Emory University and The Ohio State University Medical Center have formed the Alliance for Predictive and Personalized Health -- a partnership aimed at transforming health care into a more patient-centered system that integrates scientific breakthroughs in genomics and molecular biology with advances in communications and information technology.
"The recent explosion of medical knowledge in genomics and molecular biology, along with significant advances in bioinformatics and communications technology, will fundamentally and profoundly transform the future practice of medicine," says Fred Sanfilippo, MD, PhD, CEO of Emory University's Woodruff Health Sciences Center and chairman of Emory Healthcare. "Personalized, predictive health care will provide the best prevention and treatment options for each individual, enabling informed decisions based on unique characteristics and using all available scientific knowledge."
The new partnership between Emory and Ohio State builds on innovative programs in predictive and personalized medicine in Emory's Woodruff Health Sciences Center and Ohio State University Medical Center.
Predictive Health is a major initiative within Emory University's strategic plan. In 2005 Emory and the Georgia Institute of Technology established the Emory/Georgia Tech Predictive Health Institute, which combines a research core investigating new genetic and protein biomarkers with a Center for Health Discovery and Well-Being--a clinical testing ground and translational research center for optimum predictors of health, disease risk and prognosis.
"The current model of health care is neither economically sustainable nor adequately effective in terms of outcomes, accessibility, quality and safety. We have a tremendous opportunity to leverage existing strengths and programs within our institutions, take advantage of this amazing convergence of scientific and technological discovery, and develop a new model of health care that is tailored to the individual patient for prediction, prevention and treatment," says Daniel Sedmak, MD, executive director, OSU Center for Personalized Health Care.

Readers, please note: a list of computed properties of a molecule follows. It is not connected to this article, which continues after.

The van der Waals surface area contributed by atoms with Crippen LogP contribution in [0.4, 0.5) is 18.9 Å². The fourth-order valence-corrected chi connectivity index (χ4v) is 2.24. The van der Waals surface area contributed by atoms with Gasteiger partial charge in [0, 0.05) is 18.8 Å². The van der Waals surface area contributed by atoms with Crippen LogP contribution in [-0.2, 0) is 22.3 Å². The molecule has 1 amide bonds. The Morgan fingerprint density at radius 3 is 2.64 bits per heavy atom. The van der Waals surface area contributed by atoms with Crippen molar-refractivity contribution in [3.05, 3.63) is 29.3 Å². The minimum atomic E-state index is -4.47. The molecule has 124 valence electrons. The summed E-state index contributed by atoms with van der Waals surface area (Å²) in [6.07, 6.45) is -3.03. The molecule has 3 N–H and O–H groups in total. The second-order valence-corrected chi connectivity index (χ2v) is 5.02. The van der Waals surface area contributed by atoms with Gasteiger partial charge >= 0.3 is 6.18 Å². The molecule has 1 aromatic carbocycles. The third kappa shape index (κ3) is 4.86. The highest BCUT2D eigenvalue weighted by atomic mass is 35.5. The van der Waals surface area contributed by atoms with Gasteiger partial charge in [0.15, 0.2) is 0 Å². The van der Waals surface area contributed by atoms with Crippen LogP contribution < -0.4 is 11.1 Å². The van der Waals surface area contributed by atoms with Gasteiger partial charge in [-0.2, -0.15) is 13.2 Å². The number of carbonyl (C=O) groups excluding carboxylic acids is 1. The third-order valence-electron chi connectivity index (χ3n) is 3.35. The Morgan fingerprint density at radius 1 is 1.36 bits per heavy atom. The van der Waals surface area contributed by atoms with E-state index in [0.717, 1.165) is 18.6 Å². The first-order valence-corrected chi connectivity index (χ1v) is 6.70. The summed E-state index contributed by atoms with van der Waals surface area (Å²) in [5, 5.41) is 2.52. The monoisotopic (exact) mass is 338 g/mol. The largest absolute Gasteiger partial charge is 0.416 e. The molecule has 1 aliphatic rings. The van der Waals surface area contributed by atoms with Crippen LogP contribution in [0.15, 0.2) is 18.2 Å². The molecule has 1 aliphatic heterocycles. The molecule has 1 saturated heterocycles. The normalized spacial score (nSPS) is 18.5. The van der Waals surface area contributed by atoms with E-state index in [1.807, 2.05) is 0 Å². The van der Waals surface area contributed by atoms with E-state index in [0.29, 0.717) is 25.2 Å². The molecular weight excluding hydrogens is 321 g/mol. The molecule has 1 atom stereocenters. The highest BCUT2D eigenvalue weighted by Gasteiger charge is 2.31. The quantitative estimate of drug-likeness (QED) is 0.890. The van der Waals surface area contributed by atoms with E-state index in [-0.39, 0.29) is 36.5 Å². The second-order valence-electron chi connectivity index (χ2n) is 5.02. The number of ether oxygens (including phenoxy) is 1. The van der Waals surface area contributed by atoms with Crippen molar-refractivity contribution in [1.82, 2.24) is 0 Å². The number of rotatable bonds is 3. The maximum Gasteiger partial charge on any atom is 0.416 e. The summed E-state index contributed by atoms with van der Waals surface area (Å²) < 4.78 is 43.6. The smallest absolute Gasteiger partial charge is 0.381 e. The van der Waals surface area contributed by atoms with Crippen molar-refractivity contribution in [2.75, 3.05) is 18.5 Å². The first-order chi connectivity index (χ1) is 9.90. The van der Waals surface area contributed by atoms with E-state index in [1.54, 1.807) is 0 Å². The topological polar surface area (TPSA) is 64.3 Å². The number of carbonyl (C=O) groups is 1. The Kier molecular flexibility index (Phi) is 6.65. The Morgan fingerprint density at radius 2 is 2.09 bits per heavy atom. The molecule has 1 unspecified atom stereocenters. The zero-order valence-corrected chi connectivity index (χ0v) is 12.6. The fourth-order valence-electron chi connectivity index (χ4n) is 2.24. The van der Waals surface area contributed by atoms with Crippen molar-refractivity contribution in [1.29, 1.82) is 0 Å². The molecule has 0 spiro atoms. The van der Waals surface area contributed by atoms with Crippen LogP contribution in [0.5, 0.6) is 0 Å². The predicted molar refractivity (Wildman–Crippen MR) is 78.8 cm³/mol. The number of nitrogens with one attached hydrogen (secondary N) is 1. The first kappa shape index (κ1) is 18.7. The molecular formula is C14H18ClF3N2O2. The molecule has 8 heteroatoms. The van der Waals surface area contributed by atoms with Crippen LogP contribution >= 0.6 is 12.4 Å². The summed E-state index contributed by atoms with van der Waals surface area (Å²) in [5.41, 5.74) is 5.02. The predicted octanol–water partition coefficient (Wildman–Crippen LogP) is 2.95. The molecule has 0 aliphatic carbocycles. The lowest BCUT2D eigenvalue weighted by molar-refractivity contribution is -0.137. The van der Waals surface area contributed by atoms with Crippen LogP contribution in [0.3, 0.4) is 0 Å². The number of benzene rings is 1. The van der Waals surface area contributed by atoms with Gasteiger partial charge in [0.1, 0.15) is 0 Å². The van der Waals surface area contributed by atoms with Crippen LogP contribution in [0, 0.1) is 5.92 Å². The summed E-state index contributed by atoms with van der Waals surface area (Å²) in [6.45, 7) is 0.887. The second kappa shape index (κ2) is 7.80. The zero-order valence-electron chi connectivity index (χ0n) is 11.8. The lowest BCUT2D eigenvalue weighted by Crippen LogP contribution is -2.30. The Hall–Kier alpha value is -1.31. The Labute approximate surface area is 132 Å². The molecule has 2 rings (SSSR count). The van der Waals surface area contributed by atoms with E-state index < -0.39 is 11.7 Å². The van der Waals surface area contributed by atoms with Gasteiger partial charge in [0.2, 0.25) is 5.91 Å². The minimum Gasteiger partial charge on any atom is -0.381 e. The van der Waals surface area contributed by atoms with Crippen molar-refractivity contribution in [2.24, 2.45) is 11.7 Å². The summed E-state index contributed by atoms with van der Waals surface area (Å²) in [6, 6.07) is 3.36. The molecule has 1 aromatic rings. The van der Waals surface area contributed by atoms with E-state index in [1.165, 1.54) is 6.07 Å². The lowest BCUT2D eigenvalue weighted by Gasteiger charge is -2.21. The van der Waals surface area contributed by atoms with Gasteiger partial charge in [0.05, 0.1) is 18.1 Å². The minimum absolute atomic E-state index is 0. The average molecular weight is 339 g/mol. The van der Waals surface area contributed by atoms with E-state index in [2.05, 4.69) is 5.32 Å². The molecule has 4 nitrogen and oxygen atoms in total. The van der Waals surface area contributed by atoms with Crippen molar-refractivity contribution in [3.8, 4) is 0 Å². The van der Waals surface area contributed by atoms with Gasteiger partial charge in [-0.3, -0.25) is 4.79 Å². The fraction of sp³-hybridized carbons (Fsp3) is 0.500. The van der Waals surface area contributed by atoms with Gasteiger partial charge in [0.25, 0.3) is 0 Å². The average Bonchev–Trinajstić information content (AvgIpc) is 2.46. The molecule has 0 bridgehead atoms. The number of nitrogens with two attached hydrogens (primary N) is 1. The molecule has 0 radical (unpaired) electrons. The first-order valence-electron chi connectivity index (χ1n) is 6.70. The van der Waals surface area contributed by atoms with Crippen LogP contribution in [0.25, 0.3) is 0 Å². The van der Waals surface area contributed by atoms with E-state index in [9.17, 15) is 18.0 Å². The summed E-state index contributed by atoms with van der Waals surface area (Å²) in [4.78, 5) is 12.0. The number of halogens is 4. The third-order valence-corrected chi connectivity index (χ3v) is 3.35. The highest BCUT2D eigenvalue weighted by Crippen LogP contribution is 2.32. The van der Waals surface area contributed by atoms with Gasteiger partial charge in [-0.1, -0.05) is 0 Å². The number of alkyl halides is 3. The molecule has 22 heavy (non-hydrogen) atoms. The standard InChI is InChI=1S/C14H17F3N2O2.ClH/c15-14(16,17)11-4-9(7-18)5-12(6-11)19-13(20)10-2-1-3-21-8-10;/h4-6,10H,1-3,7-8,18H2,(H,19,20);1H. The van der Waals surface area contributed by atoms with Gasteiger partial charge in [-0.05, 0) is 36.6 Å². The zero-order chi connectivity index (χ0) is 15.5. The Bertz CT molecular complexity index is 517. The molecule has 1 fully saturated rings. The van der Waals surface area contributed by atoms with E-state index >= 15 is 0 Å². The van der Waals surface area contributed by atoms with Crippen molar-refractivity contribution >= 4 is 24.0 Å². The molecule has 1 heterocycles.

Personalized health care is the cornerstone of the Ohio State University Medical Center's vision. In 2005 Ohio State formed a Center for Personalized Health Care, joining programs in biomedical informatics, genomics and biomarker science, imaging, clinical trials and investigation, employee health/managed care, and clinical application. In 2006 it incorporated personalized health care practices into its university health plans through the introduction of "Your Plan for Health."
Emory and Ohio State will focus their partnership in the following areas:
- Genomics/biomarker science: bio-banking, shared databases, and shared cored resources focused on cancer genetics, autoimmune imaging, critical care medicine, wound care and behavioral medicine;
- Clinical investigation/clinical trials: phenotyping and biomarkers, access to information, medical and legal liability issues, education and training to change the culture around personalized healthcare, systems biology and mathematical bioscience;
- Biomedical informatics and information technology: data integration, hypothesis testing, biomedical informatics, health care information systems, high throughput computing, and genomics/proteomics;
- Technology transfer and research management: intellectual property management and technology research and development, with a particular focus on databases, biobanks and biomarkers;
- Environment: integrated approach to environmental risks and health maintenance;
- Behavioral science: behavioral medicine, nutritional science, humanities and social sciences; and
- Legal, ethical and health policy.
"We plan to incorporate the full application of information and communication technologies and incorporate genetics, personal biology and health history, behavior and environme nt into a patient-centered, individualized, predictive and proactive system of healthcare," says Kenneth Brigham, MD, director of the Emory/Georgia Tech Predictive Health Institute.